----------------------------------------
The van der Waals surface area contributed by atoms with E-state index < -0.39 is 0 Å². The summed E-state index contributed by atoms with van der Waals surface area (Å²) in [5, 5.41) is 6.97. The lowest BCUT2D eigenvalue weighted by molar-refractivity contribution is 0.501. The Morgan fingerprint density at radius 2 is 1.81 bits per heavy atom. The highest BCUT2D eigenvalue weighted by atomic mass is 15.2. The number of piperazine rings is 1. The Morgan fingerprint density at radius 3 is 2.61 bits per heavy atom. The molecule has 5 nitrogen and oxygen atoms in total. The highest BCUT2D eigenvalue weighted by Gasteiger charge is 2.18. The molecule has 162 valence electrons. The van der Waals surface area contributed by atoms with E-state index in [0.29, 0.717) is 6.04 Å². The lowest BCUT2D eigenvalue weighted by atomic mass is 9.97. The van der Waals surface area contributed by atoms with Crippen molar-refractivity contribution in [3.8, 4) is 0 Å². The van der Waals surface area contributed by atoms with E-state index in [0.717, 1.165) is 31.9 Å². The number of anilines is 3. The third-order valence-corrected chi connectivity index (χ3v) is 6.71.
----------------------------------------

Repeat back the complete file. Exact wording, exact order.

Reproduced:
The van der Waals surface area contributed by atoms with E-state index < -0.39 is 0 Å². The summed E-state index contributed by atoms with van der Waals surface area (Å²) in [5, 5.41) is 6.97. The lowest BCUT2D eigenvalue weighted by molar-refractivity contribution is 0.501. The Morgan fingerprint density at radius 2 is 1.81 bits per heavy atom. The highest BCUT2D eigenvalue weighted by atomic mass is 15.2. The number of piperazine rings is 1. The Morgan fingerprint density at radius 3 is 2.61 bits per heavy atom. The molecule has 5 nitrogen and oxygen atoms in total. The highest BCUT2D eigenvalue weighted by Gasteiger charge is 2.18. The molecule has 162 valence electrons. The van der Waals surface area contributed by atoms with E-state index in [0.29, 0.717) is 6.04 Å². The lowest BCUT2D eigenvalue weighted by atomic mass is 9.97. The van der Waals surface area contributed by atoms with Crippen molar-refractivity contribution in [3.8, 4) is 0 Å². The van der Waals surface area contributed by atoms with E-state index in [0.717, 1.165) is 31.9 Å². The number of anilines is 3. The third-order valence-corrected chi connectivity index (χ3v) is 6.71.